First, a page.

Japan’s Kanazawa University launches Institute for Frontier Science Initiative（InFiniti）its flagship multi-million dollar global research-hub in interdisciplinary research in core areas including controlling cancer progression; innovative integrated bioscience; and creating future societies.
Kanazawa University is one of Japan’s premier education and research institutes with three colleges and 16 schools offering courses in subjects that include medicine, computer engineering, and humanities.
The Institute for Frontier Science Initiative（InFiniti）is Kanazawa University’s new multi-million dollar flagship interdisciplinary research hub where international groups of scientists will undertake research in areas including diagnosis and treatment of ‘nutrition related’ diseases such as diabetes and cancer; archaeology and cultural resource management; and so-called ‘supramolecules’ and ‘proton-conducting’ solids for next-generation fuel cells. Notably, research at Infiniti will be conducted by approximately 1000 scientists, covering 85 topics with annual research funding of approximately US$4 million.
“We welcome scientists from all over the world to collaborate with us in the search for long term solutions to global issues in medicine, energy, management of the world’s cultural heritage, and a sustainable society,” says Shinichi Nakamura, the Director of InFiniti. “Scientists can join us at Kanazawa in Japan or collaborate based at their own institutes.”
The Institute for Frontier Science Initiative also has funding for establishing joint degrees programs, student exchange, and hiring of ‘university research administrators’ to promote and support the project on a global scale.
Research highlight by scientists at InFiniti
Journal: Cell Reports 14, pp.1–13, March 15, 2016.
Institute for Frontier Science Initiative research: Mechanism revealed linking liver disease and obesity
Researchers find similarities in the impeded signalling between central insulin activity and glucose production in the liver for both obese mice and mice that have had the vagus nerve removed.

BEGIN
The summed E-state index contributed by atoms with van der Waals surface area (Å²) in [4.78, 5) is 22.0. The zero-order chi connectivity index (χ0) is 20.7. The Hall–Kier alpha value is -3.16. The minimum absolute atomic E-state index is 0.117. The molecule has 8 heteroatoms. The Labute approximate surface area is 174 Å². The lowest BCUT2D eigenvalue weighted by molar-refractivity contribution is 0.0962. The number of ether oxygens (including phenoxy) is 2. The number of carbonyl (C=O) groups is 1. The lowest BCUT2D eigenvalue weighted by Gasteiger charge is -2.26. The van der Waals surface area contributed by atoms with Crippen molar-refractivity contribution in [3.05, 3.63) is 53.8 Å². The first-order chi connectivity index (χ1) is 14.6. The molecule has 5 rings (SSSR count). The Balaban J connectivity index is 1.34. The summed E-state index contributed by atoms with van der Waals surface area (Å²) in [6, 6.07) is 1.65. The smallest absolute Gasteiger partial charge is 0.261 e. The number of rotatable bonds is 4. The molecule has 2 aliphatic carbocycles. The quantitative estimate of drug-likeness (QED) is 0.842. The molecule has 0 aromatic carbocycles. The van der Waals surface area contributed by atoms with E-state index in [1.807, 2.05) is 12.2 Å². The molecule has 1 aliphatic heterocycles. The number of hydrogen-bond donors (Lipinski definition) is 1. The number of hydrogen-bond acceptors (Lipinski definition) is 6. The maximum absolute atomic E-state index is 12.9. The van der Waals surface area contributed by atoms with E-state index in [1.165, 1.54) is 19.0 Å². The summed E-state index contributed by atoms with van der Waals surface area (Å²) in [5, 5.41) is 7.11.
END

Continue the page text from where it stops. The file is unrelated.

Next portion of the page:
The vital role of insulin in controlling glucose production is often disrupted in people suffering from obesity, a condition approaching global epidemic levels. Previous work has shown that central insulin action suppresses glucose production in the liver by increasing levels of the ligand interleukin 6 (IL-6) in the liver. The ligand activates the transcription factor STAT3, which in turn suppresses gene expression of glucose-producing enzymes. However, how the liver communicates with central nervous system and the vagus nerve, which controls unconscious processes like digestion, has so far not been understood.
Now a collaboration of researchers in Japan led by Hiroshi Inoue at Kanazawa University’s Institute for Frontier Science Initiative (InFiniti) has identified the molecular mechanism for this communication.
The researchers investigated the effects of administering chlorisondamine, which prevents α7-nicotinic acetylcholine receptor activity, as well as removal of the vagal nerve. They found that while STAT3 phosphorylation and IL-6 expression in the liver increased only slightly the IL-6/STAT3 signalling response to administered insulin was lost.
The researchers compared the response in regular and obese mice and found that the administered insulin “failed to elicit changes in vagus nerve activity of high-fat diet-induced obese mice.” They conclude, “These findings suggest that the aberrant regulation of Kupffer cells via the vagus nerve and α7-nAchR-mediated cholinergic action by central insulin action may have a significant role in the pathogenesis of chronic hepatic inflammation in obesity.”